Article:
Inhibited Stress Response Reset. The healthy body has a normal mechanism that returns the body’s physiology from a state of emergency to a state of relaxation, recovery, and repair. A prolonged state of stress depletes some of the components that are required to restore normal physiology. It can also create or foster other conditions that further inhibit the restoration process.
When the body’s physiology fails to enter and complete the recovery process after a stress event is over, the hormones and steroids released during the stress response promote a self-perpetuating cycle that steadily worsens many of the conditions we often associate with aging. These include:
Reduced muscle strength
Diminished energy levels
Increased body fat (especially around the torso and upper back)
And other conditions that increase risk for diabetes, heart disease, and dementia
Increased Stress Trigger Sensitivity. As the body continues in a prolonged state of physiological stress, it becomes more sensitive to changes that will throw it into another stress response.
Stress Hormones and Electricity
Before the days of social media, instant news, modern conveniences, and even indoor plumbing, life was a little simpler–or so they say. Imagine a man on the hunt for food over 200 years ago. He gets a startling surprise as he hears the rustling of leaves and heavy paws rapidly hitting the ground.
Upon turning he sees an angry grizzly headed his way and moving very fast. Without even thinking his brain and endocrine system shut down all unessential systems (such as digestion, normal cellular repair, production of urine, and random thoughts of food, sleep, and sex) and instantly fuel everything required to “fight” or “flee” this imminent danger.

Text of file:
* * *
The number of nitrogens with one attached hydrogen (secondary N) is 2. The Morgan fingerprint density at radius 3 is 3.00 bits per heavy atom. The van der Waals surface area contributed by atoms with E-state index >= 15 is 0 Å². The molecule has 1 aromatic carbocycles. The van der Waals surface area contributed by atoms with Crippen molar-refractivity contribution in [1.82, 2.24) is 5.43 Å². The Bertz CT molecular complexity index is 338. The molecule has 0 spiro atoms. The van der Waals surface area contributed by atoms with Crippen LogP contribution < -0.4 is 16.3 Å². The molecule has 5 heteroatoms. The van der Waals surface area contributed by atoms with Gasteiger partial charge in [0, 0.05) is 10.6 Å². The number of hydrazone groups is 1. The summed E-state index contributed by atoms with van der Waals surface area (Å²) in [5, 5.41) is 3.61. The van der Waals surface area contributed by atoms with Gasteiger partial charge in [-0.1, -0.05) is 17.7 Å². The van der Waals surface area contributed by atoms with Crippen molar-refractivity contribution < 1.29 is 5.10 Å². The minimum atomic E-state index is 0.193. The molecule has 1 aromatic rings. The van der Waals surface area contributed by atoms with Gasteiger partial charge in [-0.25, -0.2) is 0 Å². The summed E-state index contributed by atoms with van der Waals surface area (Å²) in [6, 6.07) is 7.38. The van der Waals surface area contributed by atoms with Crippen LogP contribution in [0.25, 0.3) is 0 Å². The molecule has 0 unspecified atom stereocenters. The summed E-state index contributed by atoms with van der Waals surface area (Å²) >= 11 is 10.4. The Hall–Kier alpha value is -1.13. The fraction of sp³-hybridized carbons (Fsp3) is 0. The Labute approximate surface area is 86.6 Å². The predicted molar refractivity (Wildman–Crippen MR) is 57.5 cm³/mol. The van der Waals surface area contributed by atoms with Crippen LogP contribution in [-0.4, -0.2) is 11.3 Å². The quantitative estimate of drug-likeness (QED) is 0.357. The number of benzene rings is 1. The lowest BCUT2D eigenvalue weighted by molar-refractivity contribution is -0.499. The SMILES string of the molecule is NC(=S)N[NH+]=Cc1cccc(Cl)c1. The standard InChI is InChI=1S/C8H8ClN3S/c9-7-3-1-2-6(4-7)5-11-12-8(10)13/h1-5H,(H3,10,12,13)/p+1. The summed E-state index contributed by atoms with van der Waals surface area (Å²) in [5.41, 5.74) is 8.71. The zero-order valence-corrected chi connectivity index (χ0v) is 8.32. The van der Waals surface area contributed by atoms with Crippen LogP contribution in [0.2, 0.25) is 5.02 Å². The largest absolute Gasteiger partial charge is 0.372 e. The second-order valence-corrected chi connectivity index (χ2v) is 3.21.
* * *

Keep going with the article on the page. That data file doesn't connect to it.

Assuming he survives the encounter, his heart will slow down, his digestive system will resume, his blood pressure will return to normal, his muscles will relax, and his thoughts can return to more pleasant things within a few minutes.
A special class of hormones and a flurry of electrical impulses flashing through nerve cells (neurons) orchestrate this impressive survival response as directed by the autonomic nervous system (ANS). Without it this man would literally be “toast” for some lucky bear’s breakfast. But if his “fight or flee” response failed to reset to the pre-stress “rest and digest” condition it would generate a host of serious health problems that could kill, not as quickly but just as surely as any grizzly.
Modern life styles and diet have put most of us in a continual state of alert. Although we are consciously aware of some of these stressors, there are others that happen under the radar.
The following chapters will provide specifics about the human stress response–how it works, the avoidable triggers, and tools for preventing and/or reversing the unsightly signs of aging and serious health consequences from never fully recovering from a state of high alert.
By the end of this book, you’ll have specific strategies to employ that can increase energy, improve cognitive function, reverse the metabolism that converts muscle tissue to fat, and produce other appearance and health improvements.
Sir Isaac Newton’s first law of motion declares: “an object in motion continues in motion with the same speed and in the same direction unless acted upon by an unbalanced force.” In the physiological world this means, for instance, that diminished energy levels lead to further diminished levels, and muscle converting to fat lowers metabolism and results in continued movement in that direction. On the other hand, increased energy levels propel you toward even higher energy levels, replacing fat with muscle raises metabolism and leads to more muscle development.
Our goal is a complete turn about. We can turn back the clock If you’re ready, let’s get going…